Greensburg man made lasting mark on chemical engineering industry
When Cathy Kindel was a child, she was pretty sure her father lived in hotels.
“My mom and I would drop him off at a hotel, and then we’d pick him up at a hotel,” Kindel said of her father, Leonard. “I didn’t realize he took another car from the hotel to the airport. We’d go by the hotel, and I’d say, ‘That’s where Daddy lives.’ My mom felt bad and set me straight.”
Her father was actually traveling all over the world in his capacity as a chemical engineer, a career which led him to hold 54 patents and make a lasting mark on the industry.
Leonard A. Cullo of Greensburg died Sept. 9, 2018. He was 92.
Mr. Cullo was born April 29, 1926, in the Bronx, N.Y., to Sicilian parents Luigi and Cecilia (Mascali) Cullo. Mr. Cullo’s father owned a marble company, which supplied the marble for the iconic “Patience” and “Fortitude” lions outside the New York Public Library’s flagship branch, as well as the marble in the Bronx County Courthouse.
Mr. Cullo graduated from Iona Preparatory School in New Rochelle, N.Y., at 16, and went on to earn a bachelor’s degree from the Catholic University of America, a master’s degree from Johns Hopkins University and a doctoral degree from Rensselaer Polytechnic Institute, all in chemical engineering.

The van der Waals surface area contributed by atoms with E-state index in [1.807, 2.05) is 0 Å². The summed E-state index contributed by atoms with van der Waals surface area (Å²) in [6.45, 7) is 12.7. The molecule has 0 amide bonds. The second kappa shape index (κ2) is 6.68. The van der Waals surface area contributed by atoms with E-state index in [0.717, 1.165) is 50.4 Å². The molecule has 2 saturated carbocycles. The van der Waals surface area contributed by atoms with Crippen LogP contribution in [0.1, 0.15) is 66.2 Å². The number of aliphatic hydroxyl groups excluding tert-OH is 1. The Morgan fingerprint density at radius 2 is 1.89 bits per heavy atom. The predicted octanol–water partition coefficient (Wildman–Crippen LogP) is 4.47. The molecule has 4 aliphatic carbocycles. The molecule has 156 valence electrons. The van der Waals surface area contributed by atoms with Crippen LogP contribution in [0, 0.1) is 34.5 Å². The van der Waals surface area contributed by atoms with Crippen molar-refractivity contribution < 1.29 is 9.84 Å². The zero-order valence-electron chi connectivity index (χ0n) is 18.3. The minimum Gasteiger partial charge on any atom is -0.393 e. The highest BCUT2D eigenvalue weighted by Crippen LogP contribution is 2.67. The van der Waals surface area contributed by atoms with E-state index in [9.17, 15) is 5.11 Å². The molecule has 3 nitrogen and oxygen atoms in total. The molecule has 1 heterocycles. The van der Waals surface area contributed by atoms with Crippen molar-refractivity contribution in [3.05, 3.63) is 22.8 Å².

“Education was very important to him,” said son-in-law Jim Kindel of Greensburg. “He was always asking how the kids were doing in school.”
His four-decade career in chemical engineering took him to American Cyanimid, Harshaw Chemical and eventually Aristech, the chemical division of U.S. Steel.
Many of his patents involved improving technical processes, including notable work in the oil refinery industry, the commercial use of Promise margarine and the insertion of a polymer into paint that would allow it to better adhere to car bumpers once the auto industry stopped using chrome.
In his free time, Mr. Cullo could often be found thumbing the pages of a new book.
“When Cathy and I were dating, we’d be visiting and all of a sudden, Len would disappear,” Jim Kindel said. “And you could always find him leaning against a post or sitting somewhere, reading a book, many of which I couldn’t even pronounce.”
Mr. Cullo met his wife, Rita, on a blind date.
“He proposed on the second date, and she said no,” Cathy Kindel said. “But he kept trying.”
The couple married Sept. 3, 1955, and celebrated their 63rd wedding anniversary last week.
In addition to his wife and daughter Cathy, Mr. Cullo is survived by son Leonard Jr. of Sewickley, daughter Patricia Legarth of Apex, N.C., and son William of Alexandria, Va.; and 16 grandchildren.
Friends will be received from 2 to 4 and 6 to 8 p.m. Thursday at John Lopatich Funeral Home, 601 Weldon St., Latrobe. A 10 a.m. funeral will be Friday at St. Vincent Basilica, with a private inurnment ceremony in October.
Memorial contributions can be made to the Benedictine Education Fund, Director of Development, St. Vincent Archabbey, 300 Fraser Purchase Road, Latrobe, PA 15650, or to the Brown Bag Ministry, P.O. Box 512, Apex, N.C. 27502.
Patrick Varine is a Tribune-Review staff writer. You can contact Patrick at 724-850-2862, firstname.lastname@example.org or via Twitter @MurrysvilleStar.
Patrick Varine is a Tribune-Review staff reporter. You can contact Patrick at 412-871-8627, email@example.com or via Twitter .